Lucia Small • Founder, Director, Editor, Producer
Lucia Small is an award-winning 25-year veteran independent filmmaker best known for her daring, boundary-pushing, first person non-fiction work. Embracing the notion of personal as political, artist as responsible participant, Small tackles complex political and social issue themes on gender, race, class, and the environment with rare intimacy, nuance, and humor.
In 2001, Small formed small angst films inc., a name that spoke to the interplay between art and life and the absurdity of taking oneself too seriously.
In 2002, Small launched her directing career with My Father, The Genius about her visionary green architect father fighting for “dreams for a better world in the face of reality”. The film premiered at the Slamdance Film Festival and received two awards -- the Grand Jury Prize for Best Documentary and Best Editing (edited by Karen Schmeer). After a successful festival tour, garnering additional top festival awards, including a First Appearances nomination at International Documentary Festival of Amsterdam (IDFA), My Father, The Genius was distributed by CS Associates and New Yorker Films. It was broadcast internationally and in the US and on the Sundance Channel in 2003.
In 2005, Small teamed up with seminal documentarian Ed Pincus of Black Natchez (1966) and Diaries: 1971-1976 and author of The Filmmakers’ Handbook, to co-direct, edit and produce The Axe in the Attic (2007), a story about the Diaspora of Hurricane Katrina and filmmaker as witness. Blending traditional social issue documentary with first person non-fiction form, The Axe in the Attic was considered one of the most controversial and provocative films about Katrina. Supported by the Sundance Documentary Institute and the LEF Foundation, the film had its world premiere at The New York Film Festival in 2007 and screened at festivals worldwide, including the Human Rights Watch International Film Festival, Cinema du Reel, and Full Frame Documentary Film Festival. It was distributed by Cinema Guild and IndiePix, and broadcast on the Documentary Channel.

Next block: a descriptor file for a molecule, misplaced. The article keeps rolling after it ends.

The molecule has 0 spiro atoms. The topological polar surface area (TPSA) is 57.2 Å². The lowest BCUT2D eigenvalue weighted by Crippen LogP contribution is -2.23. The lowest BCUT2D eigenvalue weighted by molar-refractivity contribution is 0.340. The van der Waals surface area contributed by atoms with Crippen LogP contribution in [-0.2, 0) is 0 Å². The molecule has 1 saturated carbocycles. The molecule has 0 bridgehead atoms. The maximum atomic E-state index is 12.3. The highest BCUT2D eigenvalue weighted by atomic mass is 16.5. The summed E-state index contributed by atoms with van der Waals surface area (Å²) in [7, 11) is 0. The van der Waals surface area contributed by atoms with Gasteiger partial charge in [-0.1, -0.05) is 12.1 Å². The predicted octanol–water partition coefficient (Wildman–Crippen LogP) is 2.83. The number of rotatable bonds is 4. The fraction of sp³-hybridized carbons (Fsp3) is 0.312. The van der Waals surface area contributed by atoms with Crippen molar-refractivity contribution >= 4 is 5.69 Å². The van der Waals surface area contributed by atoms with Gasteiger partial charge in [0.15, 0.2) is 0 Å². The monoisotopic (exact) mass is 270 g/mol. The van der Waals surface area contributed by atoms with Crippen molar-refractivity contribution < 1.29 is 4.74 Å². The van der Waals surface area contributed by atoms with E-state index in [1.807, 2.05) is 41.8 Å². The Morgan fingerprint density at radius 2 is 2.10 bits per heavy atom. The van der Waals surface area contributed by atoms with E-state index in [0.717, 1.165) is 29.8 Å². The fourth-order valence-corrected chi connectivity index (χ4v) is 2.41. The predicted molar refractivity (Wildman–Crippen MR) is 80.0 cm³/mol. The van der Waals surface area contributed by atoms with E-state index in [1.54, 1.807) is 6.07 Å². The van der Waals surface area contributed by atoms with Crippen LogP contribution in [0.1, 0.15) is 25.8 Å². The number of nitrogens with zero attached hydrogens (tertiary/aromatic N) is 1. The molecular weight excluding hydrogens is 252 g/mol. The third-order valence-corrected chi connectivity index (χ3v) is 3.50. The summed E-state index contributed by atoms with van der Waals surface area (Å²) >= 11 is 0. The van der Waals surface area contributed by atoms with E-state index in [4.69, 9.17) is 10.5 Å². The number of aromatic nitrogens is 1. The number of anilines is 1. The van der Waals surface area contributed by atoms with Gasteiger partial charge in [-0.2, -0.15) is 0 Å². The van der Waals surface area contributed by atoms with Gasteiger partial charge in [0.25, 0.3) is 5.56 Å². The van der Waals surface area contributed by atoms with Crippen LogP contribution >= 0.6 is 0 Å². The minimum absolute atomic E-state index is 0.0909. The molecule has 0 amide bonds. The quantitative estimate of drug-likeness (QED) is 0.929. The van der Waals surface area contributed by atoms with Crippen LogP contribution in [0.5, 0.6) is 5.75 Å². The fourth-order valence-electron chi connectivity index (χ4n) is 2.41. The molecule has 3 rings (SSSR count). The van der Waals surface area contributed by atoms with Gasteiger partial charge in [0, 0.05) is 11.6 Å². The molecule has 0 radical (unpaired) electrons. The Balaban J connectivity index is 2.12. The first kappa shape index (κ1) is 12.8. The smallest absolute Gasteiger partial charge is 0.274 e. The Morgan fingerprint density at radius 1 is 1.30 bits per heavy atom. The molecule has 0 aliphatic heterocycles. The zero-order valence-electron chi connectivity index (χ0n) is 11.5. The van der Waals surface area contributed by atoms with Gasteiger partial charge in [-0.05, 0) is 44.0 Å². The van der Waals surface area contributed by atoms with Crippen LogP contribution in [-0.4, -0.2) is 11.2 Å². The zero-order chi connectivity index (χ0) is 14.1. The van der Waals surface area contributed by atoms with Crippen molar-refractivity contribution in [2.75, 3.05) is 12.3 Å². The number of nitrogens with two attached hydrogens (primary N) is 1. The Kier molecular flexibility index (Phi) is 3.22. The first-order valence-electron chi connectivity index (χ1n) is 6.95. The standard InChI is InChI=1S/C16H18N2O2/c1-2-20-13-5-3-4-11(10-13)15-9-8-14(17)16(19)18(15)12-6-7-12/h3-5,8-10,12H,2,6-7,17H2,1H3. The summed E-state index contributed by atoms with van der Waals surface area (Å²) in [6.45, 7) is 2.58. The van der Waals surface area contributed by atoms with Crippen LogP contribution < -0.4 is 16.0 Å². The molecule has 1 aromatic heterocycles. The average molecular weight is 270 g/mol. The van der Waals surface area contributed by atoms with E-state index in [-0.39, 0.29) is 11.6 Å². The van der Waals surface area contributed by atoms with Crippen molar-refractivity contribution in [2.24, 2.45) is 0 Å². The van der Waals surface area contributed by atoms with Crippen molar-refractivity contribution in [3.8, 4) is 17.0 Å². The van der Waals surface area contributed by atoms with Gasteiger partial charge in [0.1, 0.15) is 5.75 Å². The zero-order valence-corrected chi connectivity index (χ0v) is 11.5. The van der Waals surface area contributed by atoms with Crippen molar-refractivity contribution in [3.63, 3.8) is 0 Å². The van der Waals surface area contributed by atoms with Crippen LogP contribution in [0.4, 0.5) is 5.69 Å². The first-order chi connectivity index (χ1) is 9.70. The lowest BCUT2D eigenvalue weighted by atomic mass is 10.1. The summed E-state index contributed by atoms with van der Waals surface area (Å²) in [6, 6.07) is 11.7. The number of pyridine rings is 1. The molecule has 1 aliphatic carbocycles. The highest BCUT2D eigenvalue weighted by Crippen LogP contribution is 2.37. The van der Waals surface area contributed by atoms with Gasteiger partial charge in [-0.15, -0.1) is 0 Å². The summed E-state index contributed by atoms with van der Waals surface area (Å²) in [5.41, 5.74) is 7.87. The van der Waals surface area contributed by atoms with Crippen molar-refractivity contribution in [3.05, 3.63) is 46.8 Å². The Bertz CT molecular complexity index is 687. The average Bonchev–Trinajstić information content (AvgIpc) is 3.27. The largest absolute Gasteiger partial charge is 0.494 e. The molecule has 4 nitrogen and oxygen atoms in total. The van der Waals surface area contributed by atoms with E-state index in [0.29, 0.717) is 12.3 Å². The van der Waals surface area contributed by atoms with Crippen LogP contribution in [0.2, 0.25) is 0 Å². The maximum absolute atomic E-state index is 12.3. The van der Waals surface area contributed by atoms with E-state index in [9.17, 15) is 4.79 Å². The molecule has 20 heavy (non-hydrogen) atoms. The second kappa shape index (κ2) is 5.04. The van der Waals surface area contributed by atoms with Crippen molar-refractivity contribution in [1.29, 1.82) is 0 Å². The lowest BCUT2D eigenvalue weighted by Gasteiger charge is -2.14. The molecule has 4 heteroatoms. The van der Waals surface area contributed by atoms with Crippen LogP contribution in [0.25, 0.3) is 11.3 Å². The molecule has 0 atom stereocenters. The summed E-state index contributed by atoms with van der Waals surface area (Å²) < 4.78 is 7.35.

Small and Pincus were invited as fellows to the Sundance Institute Documentary Story and Edit Labs in 2013 for their final collaboration One Cut, One Life (2014). Described as a bookend to Ed's ground-breaking Diaries: 1971-1976, the film begins after Lucia loses two close friends to sudden, violent deaths and Ed is diagnosed with a terminal illness. Experimenting with two points of view, the film follows the journey of the filmmaker friends striving to capture life's beauty in the face of death while also grappling with the moral dilemma of making the film against Ed’s wife’s wishes and his strong desire for final artistic expression. Shortly after Ed’s passing, Lucia screened the film at Full Frame Documentary Film Festival, the Independent Film Festival of Boston, and The New York Film Festival. In 2015, One Cut, One Life opened theatrically (First Run Features) to rave reviews and multiple critic’s picks.
Small is currently directing and producing Girl Talk (formerly The Debate Film) about high school debate, focusing on the experience of the girls finding their voice in the age of Trump.
When Small is not making her own films, she works as an editor and story consultant for others. Credits include: Brittany Huckabees’ After Fire (2016) which premiered at DOC NYC, Gerald Peary’s Archie’s Betty (2015) which premiered at the Buenos Aires International Film Festival, and Lyda Kuth’s Love and Other Anxieties (2010) which premiered at Camden International Film Festival. She is currently cutting The Rabbi Goes West by Amy Geller and Gerald Peary.
With a background in environmental activism and art, Small got her media career start in public radio. Most notably, she helped launch and worked at NPR’s first environmental news magazine program Living on Earth. When Small switched to film, she worked in both fiction and nonfiction, quickly gravitating to the role of producer. Small has produced several award-winning projects for ITVS, PBS, and American Public Television, including Beth Harrington's The Blinking Madonna and Other Miracles (1995), Laurel Chiten's The Jew in the Lotus (1997), and Katrina Brown’s Traces of the Trade (2008).